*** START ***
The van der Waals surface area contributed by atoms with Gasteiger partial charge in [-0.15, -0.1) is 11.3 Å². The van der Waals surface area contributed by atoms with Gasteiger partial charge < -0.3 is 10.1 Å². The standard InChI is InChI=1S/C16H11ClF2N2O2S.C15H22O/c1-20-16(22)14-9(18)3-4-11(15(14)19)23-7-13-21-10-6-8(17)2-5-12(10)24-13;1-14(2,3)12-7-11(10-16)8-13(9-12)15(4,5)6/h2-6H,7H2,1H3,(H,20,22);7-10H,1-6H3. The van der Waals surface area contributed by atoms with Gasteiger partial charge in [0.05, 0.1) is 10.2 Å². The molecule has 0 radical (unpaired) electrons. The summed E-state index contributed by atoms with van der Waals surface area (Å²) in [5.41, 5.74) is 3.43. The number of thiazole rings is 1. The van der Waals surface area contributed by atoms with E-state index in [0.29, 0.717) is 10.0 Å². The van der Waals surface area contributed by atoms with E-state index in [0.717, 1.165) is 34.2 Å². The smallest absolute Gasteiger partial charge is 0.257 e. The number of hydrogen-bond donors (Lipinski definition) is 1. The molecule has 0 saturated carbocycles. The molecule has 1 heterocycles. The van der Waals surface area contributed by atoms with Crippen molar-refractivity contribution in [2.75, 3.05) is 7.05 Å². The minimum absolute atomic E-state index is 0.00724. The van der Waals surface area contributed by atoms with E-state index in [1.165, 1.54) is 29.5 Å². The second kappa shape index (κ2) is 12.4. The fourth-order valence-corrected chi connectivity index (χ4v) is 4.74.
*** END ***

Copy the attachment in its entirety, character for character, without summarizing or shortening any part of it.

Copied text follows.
The van der Waals surface area contributed by atoms with Gasteiger partial charge in [-0.15, -0.1) is 11.3 Å². The van der Waals surface area contributed by atoms with Gasteiger partial charge < -0.3 is 10.1 Å². The standard InChI is InChI=1S/C16H11ClF2N2O2S.C15H22O/c1-20-16(22)14-9(18)3-4-11(15(14)19)23-7-13-21-10-6-8(17)2-5-12(10)24-13;1-14(2,3)12-7-11(10-16)8-13(9-12)15(4,5)6/h2-6H,7H2,1H3,(H,20,22);7-10H,1-6H3. The van der Waals surface area contributed by atoms with Gasteiger partial charge in [0.05, 0.1) is 10.2 Å². The molecule has 0 radical (unpaired) electrons. The summed E-state index contributed by atoms with van der Waals surface area (Å²) in [5.41, 5.74) is 3.43. The number of thiazole rings is 1. The van der Waals surface area contributed by atoms with E-state index in [0.29, 0.717) is 10.0 Å². The van der Waals surface area contributed by atoms with E-state index in [0.717, 1.165) is 34.2 Å². The smallest absolute Gasteiger partial charge is 0.257 e. The number of hydrogen-bond donors (Lipinski definition) is 1. The molecule has 0 saturated carbocycles. The molecule has 1 heterocycles. The van der Waals surface area contributed by atoms with Crippen molar-refractivity contribution in [2.75, 3.05) is 7.05 Å². The minimum absolute atomic E-state index is 0.00724. The van der Waals surface area contributed by atoms with E-state index in [1.165, 1.54) is 29.5 Å². The second kappa shape index (κ2) is 12.4. The fourth-order valence-corrected chi connectivity index (χ4v) is 4.74.